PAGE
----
Welcome to the Quilting Board!

Already a member? Login above
loginabove
OR
To post questions, help other quilters and reduce advertising (like the one on your left), join our quilting community. It's free!

Page 1 of 5 1 2 ... LastLast
Results 1 to 10 of 44

Thread: ???? for Hand Quilters

  1. #1
    Senior Member teddysmom's Avatar
    Join Date
    May 2010
    Location
    Stanley NC
    Posts
    933
    I'm a newbie who hand quilts. I'm quilting a 9 patch and am quilting around each patch. I'm still trying to get my stitches smaller and even but have a problem when I'm stitching over the seam allowance that has been pressed to one side. Have you ever used templates or stencils for your design? This would mean less stitching over the bulky edges?

  2. #2
    Super Member butterflies5518's Avatar
    Join Date
    Aug 2010
    Location
    Houston, TX
    Posts
    3,997
    great question - I am a newbie hand basting my first quilt to be hand quilted, will be following all the responses - thanks for asking

  3. #3
    Senior Member tealady's Avatar
    Join Date
    Feb 2010
    Location
    Denham Springs, La - but native Miss.
    Posts
    443
    Yes, I have used a stencil marked on the fabric. I also have stitched over the seam allowances - I usually cheat to get teh needle through.

  4. #4
    Senior Member
    Join Date
    Oct 2010
    Posts
    950
    Yes, you can most definitely use templates or stencils for designs. I keep a book of designs for reference and have a standard set of stencils in the common sizes.

    Check your library for a book called Amish Quilt Designs (full size) by Gwen Marston and Joe Cunningham. This is a good basic reference to keep on your shelf. You can use a copy machine to make the designs larger or smaller.

    Start with a sz 7 between needle and practice until your stitches are even then move up to a sz 9 or sz 11. Knot your thread on the end you cut from the spool and never use a piece longer than 16 or 18 inches at a time. Use bees wax on your thread or use a coated quilting thread. Use a slightly thicker weight thread than you would in a sewing machine.

  5. #5
    Super Member Vanuatu Jill's Avatar
    Join Date
    Jun 2010
    Location
    Ramona, California
    Posts
    3,057
    Blog Entries
    1
    I have used lots of stencils-some plastic cut outs I purchased (use a chalk ponce or special pen/pencil), I also have made my own, copying a design on paper and sewing over the lines with a fat machine needle and no thread and using them with chalk pounce. I have also used a light box to copy designs on the quilt top before sandwiching. I also have just free-hand stippled. Besides SID and outlining, I guess I have done it all. It all works-just have to decide what method would be best for the design you want for a particular quilt.

  6. #6
    Senior Member Hinterland's Avatar
    Join Date
    Oct 2009
    Location
    Hudson Valley, NY
    Posts
    898
    To be honest, I really hate hand quilting over seam allowances, so I go out of my way to avoid them, either by designing quilts with lots of wide open spaces, or choosing designs that avoid the seams.

    If I do have to go over the seam allowance, I sometimes stab stitch, or use a backstitch. I also try not to go nuts making those stitches match the rest of my quilting. Close enough is good enough.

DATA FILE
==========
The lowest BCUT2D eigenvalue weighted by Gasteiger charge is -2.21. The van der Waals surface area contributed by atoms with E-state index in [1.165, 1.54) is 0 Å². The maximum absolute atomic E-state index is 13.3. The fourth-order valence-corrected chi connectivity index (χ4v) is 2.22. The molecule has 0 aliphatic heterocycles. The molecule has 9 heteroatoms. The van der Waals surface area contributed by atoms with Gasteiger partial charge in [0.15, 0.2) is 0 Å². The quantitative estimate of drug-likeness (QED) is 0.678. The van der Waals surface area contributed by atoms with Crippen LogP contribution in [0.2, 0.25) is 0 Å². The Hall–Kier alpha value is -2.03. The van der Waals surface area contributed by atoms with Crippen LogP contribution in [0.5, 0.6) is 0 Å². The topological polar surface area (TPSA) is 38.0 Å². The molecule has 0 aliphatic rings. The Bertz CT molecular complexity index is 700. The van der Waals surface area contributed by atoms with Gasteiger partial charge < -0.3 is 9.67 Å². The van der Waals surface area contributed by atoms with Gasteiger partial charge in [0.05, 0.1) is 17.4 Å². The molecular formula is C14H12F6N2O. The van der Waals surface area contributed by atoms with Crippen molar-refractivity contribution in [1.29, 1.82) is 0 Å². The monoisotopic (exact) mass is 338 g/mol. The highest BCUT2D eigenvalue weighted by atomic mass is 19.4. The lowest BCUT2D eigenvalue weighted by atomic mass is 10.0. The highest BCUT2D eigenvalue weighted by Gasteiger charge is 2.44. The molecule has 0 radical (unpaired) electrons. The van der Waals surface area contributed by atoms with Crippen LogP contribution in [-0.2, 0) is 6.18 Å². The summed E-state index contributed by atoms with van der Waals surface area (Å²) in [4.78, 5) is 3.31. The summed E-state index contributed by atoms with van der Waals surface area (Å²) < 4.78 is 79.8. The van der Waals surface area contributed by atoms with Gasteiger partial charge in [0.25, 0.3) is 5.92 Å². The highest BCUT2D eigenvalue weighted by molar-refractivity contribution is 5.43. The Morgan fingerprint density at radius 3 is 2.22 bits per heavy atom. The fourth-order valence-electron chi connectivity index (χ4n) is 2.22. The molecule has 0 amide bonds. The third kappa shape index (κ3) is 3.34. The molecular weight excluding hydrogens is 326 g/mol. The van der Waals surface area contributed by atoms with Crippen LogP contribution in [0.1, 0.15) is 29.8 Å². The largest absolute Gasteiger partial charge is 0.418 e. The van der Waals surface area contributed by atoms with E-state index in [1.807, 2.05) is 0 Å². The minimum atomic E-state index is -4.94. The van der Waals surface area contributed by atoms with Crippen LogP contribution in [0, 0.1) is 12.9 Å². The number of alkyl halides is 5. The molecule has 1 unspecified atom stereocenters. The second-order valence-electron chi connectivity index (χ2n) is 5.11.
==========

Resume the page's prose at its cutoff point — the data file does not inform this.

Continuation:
Janet

  7. #7
    Super Member aorlflood's Avatar
    Join Date
    Jun 2010
    Location
    currently living in WV
    Posts
    1,407
    When going over "intersections", if the fabric is too thick, I don't go all the way to the back with my needle. Sometimes I only go through the fabric and catch a little of the batting.

  8. #8
    Banned
    Join Date
    Mar 2011
    Location
    Liberty Hill - Central TEXAS Hill Country
    Posts
    1,056
    Quote Originally Posted by Hinterland
    To be honest, I really hate hand quilting over seam allowances, so I go out of my way to avoid them, either by designing quilts with lots of wide open spaces, or choosing designs that avoid the seams.

    If I do have to go over the seam allowance, I sometimes stab stitch, or use a backstitch. I also try not to go nuts making those stitches match the rest of my quilting. Close enough is good enough.

    Janet
    :thumbup: :thumbup: :thumbup: Good advice Janet - enjoy your quilting & don't let it stress you. Each stitch is a little bit of your love put into the quilt, so it is always a beautiful part of you.

    Also, practice, practice - once you get a method you're comfortable with, in no time you'll love your results. :lol:

  9. #9
    Senior Member Hinterland's Avatar
    Join Date
    Oct 2009
    Location
    Hudson Valley, NY
    Posts
    898
    Quote Originally Posted by aorlflood
    When going over "intersections", if the fabric is too thick, I don't go all the way to the back with my needle. Sometimes I only go through the fabric and catch a little of the batting.
    I do that too. Sometimes it's just too thick.

    Janet

  10. #10
    Super Member Vanuatu Jill's Avatar
    Join Date
    Jun 2010
    Location
    Ramona, California
    Posts
    3,057
    Blog Entries
    1
    Quote Originally Posted by aorlflood
    When going over "intersections", if the fabric is too thick, I don't go all the way to the back with my needle. Sometimes I only go through the fabric and catch a little of the batting.
    That is what I do as well.

Page 1 of 5 1 2 ... LastLast

Posting Permissions

  • You may not post new threads
  • You may not post replies
  • You may not post attachments
  • You may not edit your posts
  •  

SEO by vBSEO ©2011, Crawlability, Inc.